The quest for spirituality among young urban dwellers represents a novel and highly distinctive form of social reproduction in contemporary South Korea. As young people are forced by a hyper-competitive work environment, fragmenting family, and high youth unemployment, they strive to overcome the attendant feelings of stress and anxiety, turning to the anti-materialist values of Buddhism. Within this context, the emergence of Mahayana Buddhism’s ‘engaged Buddhism’ – as manifested in Jungto Society – provides an interesting case study to examine the ways in which the culture of healing is being popularized among the young city dwellers. Of particular appeal to this generation is Jungto Society’s combination of individualistic practice with social action, which also differentiates it from other Buddhist organizations. Based on participant observation and in-depth interviews with young city dwellers who engage in Buddhist meditation and practices, this article aims to analyze how a young urban population strives to reconcile the knowledge and management of one’s heart, promoted by Buddhist religion, with the neoliberal ethos of self-improvement. This article argues that the fundamental Buddhist concepts generate a certain form of self-reflection among their practitioners that expands both their religious and civic minds.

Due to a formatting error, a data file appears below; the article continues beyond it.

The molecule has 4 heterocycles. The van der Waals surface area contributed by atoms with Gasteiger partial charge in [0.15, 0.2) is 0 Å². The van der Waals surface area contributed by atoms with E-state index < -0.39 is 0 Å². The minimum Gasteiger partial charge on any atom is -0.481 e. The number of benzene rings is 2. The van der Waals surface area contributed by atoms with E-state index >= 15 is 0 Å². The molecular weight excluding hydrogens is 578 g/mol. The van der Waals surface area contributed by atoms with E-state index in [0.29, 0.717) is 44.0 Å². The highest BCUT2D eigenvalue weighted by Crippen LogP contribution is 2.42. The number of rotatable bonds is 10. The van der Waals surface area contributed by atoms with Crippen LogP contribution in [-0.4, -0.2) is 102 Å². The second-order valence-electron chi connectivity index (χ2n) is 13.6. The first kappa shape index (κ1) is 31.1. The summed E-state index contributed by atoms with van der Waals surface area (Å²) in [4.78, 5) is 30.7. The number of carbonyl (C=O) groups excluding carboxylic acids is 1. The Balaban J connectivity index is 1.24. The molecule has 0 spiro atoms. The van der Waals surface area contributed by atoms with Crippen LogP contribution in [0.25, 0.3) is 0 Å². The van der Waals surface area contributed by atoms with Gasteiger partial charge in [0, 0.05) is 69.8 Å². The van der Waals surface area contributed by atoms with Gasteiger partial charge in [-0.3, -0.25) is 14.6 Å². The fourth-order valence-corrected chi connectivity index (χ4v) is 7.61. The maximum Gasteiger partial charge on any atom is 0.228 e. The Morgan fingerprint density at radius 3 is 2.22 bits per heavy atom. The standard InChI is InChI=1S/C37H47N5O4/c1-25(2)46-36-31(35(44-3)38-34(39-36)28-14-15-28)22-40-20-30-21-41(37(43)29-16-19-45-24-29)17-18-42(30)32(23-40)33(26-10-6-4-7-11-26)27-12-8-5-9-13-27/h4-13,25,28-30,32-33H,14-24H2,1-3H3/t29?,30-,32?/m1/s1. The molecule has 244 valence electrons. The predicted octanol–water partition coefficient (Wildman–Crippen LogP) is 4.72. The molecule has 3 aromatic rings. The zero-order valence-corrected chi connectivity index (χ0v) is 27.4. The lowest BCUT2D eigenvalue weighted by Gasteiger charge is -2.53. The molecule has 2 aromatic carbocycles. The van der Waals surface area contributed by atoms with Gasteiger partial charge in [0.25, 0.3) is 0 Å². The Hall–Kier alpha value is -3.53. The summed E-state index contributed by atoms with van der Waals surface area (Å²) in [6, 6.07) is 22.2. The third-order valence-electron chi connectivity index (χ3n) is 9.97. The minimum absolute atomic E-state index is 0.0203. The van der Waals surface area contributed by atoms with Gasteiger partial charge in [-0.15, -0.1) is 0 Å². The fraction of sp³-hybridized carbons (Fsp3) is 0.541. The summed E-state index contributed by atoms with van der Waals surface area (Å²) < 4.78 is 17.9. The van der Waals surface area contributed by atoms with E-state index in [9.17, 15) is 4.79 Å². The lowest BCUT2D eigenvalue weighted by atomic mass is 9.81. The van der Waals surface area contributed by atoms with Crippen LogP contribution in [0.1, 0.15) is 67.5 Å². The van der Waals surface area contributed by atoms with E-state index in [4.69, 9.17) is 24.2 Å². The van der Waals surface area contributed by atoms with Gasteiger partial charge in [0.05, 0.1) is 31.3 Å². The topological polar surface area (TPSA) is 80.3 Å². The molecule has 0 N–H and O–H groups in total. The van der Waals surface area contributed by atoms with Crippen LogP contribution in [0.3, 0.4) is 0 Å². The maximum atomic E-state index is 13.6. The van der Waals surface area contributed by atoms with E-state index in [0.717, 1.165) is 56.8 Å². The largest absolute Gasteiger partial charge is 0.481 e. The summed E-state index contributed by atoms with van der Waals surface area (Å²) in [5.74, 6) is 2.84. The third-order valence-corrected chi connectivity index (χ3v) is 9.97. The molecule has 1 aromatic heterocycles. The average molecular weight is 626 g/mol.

All Science Journal Classification (ASJC) codes
- Sociology and Political Science